We rested and feasted while home for the holidays and kept warm and dry while our space ship enjoyed a natural washing from the recent winter rain storms along the coast of Southern California. Gas prices have now hit a five-year low and our sun now smiles down on the great Southwest, just in time for us to drive to Dos Picos Regional Park for a pre-New Year’s celebration with fellow galaxy travelers, Terry and Greg from Tucson, Arizona.
We brought Larry’s homemade lentil soup with chicken, sausage and bacon, along with pork tamales, and chocolate biscotti. The weather was on the cool side, but the food and hot tea warmed us up.
(Sadie, their blond cocker spaniel, sits next to Larry, while Annie, a black cocker spaniel sits under the table, Greg is wearing the ball cap and Terry is wearing the yellow shirt.) Terry (sometimes known as Tucson Terry) is known on Airstreamforums as TBRich where he features his travel thread “AZBAMBI… On the Road Again…“. He also maintains his web site of the same name, which features a detailed log of their travels along with a plethora of beautiful and colorful photos. Through AZBambi Decors, Greg and Terry help others customize and personalize their Airstream interiors by making custom slip covers for the dinette, along with curtains, bedspreads, window valances, pillow shams and throw rugs. Greg made the new dinette cushion slip covers for the Luhrs’ seen here.
After lunch I enjoyed hiking the Nature Trail of Dos Picos Regional Park, located in San Diego County. Dos Picos is Spanish for “two peaks” (which are nearby) and is in a small valley filled with oak trees and surrounded by ranch land and steep rocky slopes. The Ipai (Kumeyaay) Native Americans lived here 7000 years ago. They gathered the abundant oak acorns and ground them into meal. The wide range of habitats supports birds, coyotes, foxes, possums, skunks, and raccoons. Due to the recent rains, moss grows abundantly on the rocks in shady areas.
Along the trail I spotted a boulder that looked like a large skull.
Snow covered the Cuyamaca Mountains in the distance.
We re-grouped and spent the afternoon chatting.
We talked about everything… their new interior LED overhead lights, fabrics, cushions, accessories, camping, traveling, cooking and food, pets and even politics. Well, New Year’s is a good time for A Year in Review – 2008… and a good time to raise our concerns for national lands and the wildlife therein (as recently done by writer and photographer, Bert Gildart)… and a time for contemplating New Year’s resolutions. As darkness descended we talked about the Man in the Maze symbol, often used in the American Southwest by Hopi silversmiths. According to O’odham oral history, this design depicts experiences and choices we make in our journey through life. Greg then showed us his watchband with two A-Man-in-the-Maze gold and silver jewelry pieces made by Jason Takala (of the Hopi tribe) who specializes in Hopi Overlay Jewelry.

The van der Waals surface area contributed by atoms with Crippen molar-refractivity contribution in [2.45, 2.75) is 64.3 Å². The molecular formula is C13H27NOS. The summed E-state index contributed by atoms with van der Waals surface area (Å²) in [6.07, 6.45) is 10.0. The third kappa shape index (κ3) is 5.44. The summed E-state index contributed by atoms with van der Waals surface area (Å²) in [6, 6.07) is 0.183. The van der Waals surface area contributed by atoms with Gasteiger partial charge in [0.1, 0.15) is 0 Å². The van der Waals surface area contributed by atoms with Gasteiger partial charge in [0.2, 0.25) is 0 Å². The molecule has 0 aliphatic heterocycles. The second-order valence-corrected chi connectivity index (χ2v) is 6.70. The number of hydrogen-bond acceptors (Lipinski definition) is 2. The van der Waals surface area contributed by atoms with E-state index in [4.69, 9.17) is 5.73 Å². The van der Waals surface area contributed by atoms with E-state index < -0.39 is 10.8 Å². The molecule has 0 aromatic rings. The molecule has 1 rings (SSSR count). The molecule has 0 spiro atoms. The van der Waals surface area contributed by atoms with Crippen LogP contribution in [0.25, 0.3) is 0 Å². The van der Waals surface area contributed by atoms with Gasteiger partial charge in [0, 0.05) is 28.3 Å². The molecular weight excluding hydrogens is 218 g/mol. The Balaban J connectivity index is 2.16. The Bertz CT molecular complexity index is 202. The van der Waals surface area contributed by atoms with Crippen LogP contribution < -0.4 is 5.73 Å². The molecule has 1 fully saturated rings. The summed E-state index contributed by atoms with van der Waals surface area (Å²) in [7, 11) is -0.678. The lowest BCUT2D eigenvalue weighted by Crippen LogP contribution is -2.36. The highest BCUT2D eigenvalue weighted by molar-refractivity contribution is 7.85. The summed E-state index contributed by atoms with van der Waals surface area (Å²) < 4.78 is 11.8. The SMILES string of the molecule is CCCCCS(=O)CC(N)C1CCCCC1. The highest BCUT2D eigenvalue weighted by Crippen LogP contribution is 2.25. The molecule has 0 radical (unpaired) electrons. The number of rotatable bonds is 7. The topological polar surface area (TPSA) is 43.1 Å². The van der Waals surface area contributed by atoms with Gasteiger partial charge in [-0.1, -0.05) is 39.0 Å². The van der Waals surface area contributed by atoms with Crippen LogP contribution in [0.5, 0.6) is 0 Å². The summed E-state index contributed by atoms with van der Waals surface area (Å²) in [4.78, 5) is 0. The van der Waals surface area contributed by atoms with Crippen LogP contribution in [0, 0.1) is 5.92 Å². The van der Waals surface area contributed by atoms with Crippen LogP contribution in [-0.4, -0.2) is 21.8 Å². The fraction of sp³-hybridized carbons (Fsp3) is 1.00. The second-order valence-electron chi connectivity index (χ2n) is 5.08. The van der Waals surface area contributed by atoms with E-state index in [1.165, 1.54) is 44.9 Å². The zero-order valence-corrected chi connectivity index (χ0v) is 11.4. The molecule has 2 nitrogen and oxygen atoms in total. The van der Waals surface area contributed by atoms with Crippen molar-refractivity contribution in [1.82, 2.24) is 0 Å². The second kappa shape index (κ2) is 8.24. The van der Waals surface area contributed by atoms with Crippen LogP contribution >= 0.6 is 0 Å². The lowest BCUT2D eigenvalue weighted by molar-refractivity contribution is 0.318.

I seem to recall seeing that symbol and title used somewhere else… let’s see.
We said our “See you on the road” to Terry and Greg and attempted to return to home base, but found ourselves repeatedly going in circles through the dark maze of the campground until a Park Ranger led us from darkness to the light of the Ranger’s Station at the park entrance. Tomorrow we will reactivate the mother ship, recalibrate the flux capacitor and continue preparations for traveling to a warmer climate to greet the sun, travelers, and the new year.
Today Terry and Greg moved to William Heise County Park near Julian, CA. I just received their report that it is cold, 35 degrees. (Current weather in Julian: temperature is 33 degrees and will drop to 22 degrees by midnight). Terry reports that the campground looks like an active lumber cutting camp with freshly bulldozed mud banks and torn up remains of trees”. He said the ranger reported that the heavy snow there earlier in the week had brought down many limbs, branches and whole trees! Hang in there, Terry and Greg, the weather in Anza-Borrego will be 70 degrees when we rendezvous there on Tuesday, and sunny through the week, which should be topped off nicely by the Quadrantids meteor shower during the pre-dawn hours of January 3.